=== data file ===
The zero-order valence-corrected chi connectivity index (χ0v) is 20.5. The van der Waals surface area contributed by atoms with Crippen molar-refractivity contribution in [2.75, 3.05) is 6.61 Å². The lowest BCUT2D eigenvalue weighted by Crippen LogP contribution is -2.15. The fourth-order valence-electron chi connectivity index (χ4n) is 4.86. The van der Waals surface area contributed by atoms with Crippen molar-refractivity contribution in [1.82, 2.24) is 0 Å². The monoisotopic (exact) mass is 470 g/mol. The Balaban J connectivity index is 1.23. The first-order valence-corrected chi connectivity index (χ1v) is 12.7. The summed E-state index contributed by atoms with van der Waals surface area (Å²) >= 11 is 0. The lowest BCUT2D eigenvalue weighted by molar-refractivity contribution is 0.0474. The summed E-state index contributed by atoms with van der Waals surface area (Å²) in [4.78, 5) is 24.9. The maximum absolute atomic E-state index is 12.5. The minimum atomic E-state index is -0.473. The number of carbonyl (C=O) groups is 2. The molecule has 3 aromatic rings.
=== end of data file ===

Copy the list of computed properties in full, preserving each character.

The zero-order valence-corrected chi connectivity index (χ0v) is 20.5. The van der Waals surface area contributed by atoms with Crippen molar-refractivity contribution in [2.75, 3.05) is 6.61 Å². The lowest BCUT2D eigenvalue weighted by Crippen LogP contribution is -2.15. The fourth-order valence-electron chi connectivity index (χ4n) is 4.86. The van der Waals surface area contributed by atoms with Crippen molar-refractivity contribution in [1.82, 2.24) is 0 Å². The monoisotopic (exact) mass is 470 g/mol. The Balaban J connectivity index is 1.23. The first-order valence-corrected chi connectivity index (χ1v) is 12.7. The summed E-state index contributed by atoms with van der Waals surface area (Å²) >= 11 is 0. The lowest BCUT2D eigenvalue weighted by molar-refractivity contribution is 0.0474. The summed E-state index contributed by atoms with van der Waals surface area (Å²) in [4.78, 5) is 24.9. The maximum absolute atomic E-state index is 12.5. The minimum atomic E-state index is -0.473. The number of carbonyl (C=O) groups is 2. The molecule has 3 aromatic rings.